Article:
The U.S. Securities and Exchange Commission (SEC) Tuesday charged Pfizer Inc., a U.S. pharmaceutical
giant, with violating the Foreign Corrupt Practices Act (FCPA), as
its subsidiaries involved in bribery schemes to win business in
The SEC alleged that employees and agents of Pfizer's subsidiaries in Bulgaria, China, Croatia, Czech Republic, Italy, Kazakhstan, Russia, and Serbia made improper payments to foreign officials to obtain regulatory and formulary approvals, sales, and increased prescriptions for the company's pharmaceutical products.
Pfizer's misconduct dated back to 2001, according to the regulator's complaint.
Moreover, Pfizer created a "bonus program" for Croatian doctors. Once a doctor agreed to use Pfizer products, a percentage of the value purchased by a doctor's institution would be funneled back to the doctor in the form of cash, international travel, or free products.
In addition, the SEC separately filed the same charges against another pharmaceutical company Wyeth LLC that Pfizer acquired a few years ago.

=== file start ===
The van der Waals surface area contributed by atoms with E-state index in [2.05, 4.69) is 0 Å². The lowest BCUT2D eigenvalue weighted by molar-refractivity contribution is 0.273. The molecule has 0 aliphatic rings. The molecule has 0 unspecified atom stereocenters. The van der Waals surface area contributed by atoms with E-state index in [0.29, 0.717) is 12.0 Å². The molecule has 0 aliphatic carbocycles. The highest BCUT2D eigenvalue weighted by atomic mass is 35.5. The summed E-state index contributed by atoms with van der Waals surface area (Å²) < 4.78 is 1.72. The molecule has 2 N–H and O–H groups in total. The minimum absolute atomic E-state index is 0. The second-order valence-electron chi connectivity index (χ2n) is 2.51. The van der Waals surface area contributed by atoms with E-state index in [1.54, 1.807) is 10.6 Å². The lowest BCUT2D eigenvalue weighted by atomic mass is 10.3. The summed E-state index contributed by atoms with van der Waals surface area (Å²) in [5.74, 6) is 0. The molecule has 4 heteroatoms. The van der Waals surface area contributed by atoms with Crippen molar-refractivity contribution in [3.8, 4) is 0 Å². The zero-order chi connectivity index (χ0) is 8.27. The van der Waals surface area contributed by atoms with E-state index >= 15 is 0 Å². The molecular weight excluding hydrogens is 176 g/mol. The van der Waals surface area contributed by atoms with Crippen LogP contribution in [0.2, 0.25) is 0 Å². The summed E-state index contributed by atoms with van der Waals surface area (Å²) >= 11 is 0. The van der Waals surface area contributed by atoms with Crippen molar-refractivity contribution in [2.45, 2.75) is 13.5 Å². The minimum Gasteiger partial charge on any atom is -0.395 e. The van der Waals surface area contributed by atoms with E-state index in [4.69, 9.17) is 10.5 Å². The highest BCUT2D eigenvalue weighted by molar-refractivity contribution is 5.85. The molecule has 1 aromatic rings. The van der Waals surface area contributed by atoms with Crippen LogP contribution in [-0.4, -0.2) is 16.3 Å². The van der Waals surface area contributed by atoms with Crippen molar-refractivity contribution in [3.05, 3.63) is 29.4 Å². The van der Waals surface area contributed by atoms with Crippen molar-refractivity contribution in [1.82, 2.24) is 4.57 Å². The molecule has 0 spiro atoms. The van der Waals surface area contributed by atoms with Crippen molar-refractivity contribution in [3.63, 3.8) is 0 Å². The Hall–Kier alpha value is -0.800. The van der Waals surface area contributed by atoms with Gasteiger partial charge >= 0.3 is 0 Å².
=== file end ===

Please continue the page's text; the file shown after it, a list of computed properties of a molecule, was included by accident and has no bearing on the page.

The two companies agreed to pay more than $45 million in total to settle their respective charges. Pfizer also agreed to pay a penalty of $15 million to resolve the parallel investigation by the U.S. Department of Justice.
"These charges illustrate the pitfalls that exist for companies that fail to appropriately monitor potential risks in their global operations," said Kara Brockmeyer, Chief of the SEC Enforcement Division's Foreign Corrupt Practices Act Unit, in a statement.
Most Popular Stories
- National Retail Federation Reduces Sales Forecast
- Sporty Ford Fiesta Fires on All 3 Cylinders
- Pandora Tumbles in Late Trading
- Citigroup Unit Paying $5 Million to Settle SEC Charges
- Execs Help Entrepreneurs, Get Chevy Volts
- Amazon Hiring on Calif.'s Central Coast
- Small Firms Take Out the Trash in Jersey
- Obama Seeks Help From Central American Leaders
- CalPERS Still Profiting From Tainted Investments
- 'Big Bang' Writers Hit Comic-Con